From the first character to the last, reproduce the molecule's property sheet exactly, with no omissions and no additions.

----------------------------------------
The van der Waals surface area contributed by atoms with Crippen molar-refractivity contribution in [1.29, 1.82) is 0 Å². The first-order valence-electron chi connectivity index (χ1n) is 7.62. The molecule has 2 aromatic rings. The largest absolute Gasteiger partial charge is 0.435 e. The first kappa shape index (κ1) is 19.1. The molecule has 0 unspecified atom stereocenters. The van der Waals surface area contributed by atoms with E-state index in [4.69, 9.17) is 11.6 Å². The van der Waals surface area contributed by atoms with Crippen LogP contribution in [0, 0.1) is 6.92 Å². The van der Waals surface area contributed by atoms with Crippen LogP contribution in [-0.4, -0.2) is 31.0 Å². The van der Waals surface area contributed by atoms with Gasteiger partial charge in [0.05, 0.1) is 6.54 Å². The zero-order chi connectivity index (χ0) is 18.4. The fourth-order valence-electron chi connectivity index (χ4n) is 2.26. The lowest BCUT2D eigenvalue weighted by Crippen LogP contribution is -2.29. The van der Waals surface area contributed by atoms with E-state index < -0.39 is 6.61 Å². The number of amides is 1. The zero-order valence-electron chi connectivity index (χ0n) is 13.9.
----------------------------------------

The van der Waals surface area contributed by atoms with Crippen molar-refractivity contribution in [1.29, 1.82) is 0 Å². The first-order valence-electron chi connectivity index (χ1n) is 7.62. The molecule has 2 aromatic rings. The largest absolute Gasteiger partial charge is 0.435 e. The first kappa shape index (κ1) is 19.1. The molecule has 0 unspecified atom stereocenters. The van der Waals surface area contributed by atoms with E-state index in [4.69, 9.17) is 11.6 Å². The van der Waals surface area contributed by atoms with Crippen LogP contribution in [0, 0.1) is 6.92 Å². The van der Waals surface area contributed by atoms with Crippen LogP contribution in [-0.4, -0.2) is 31.0 Å². The van der Waals surface area contributed by atoms with Gasteiger partial charge in [0.05, 0.1) is 6.54 Å². The zero-order chi connectivity index (χ0) is 18.4. The fourth-order valence-electron chi connectivity index (χ4n) is 2.26. The lowest BCUT2D eigenvalue weighted by Crippen LogP contribution is -2.29. The van der Waals surface area contributed by atoms with E-state index < -0.39 is 6.61 Å². The number of amides is 1. The zero-order valence-electron chi connectivity index (χ0n) is 13.9.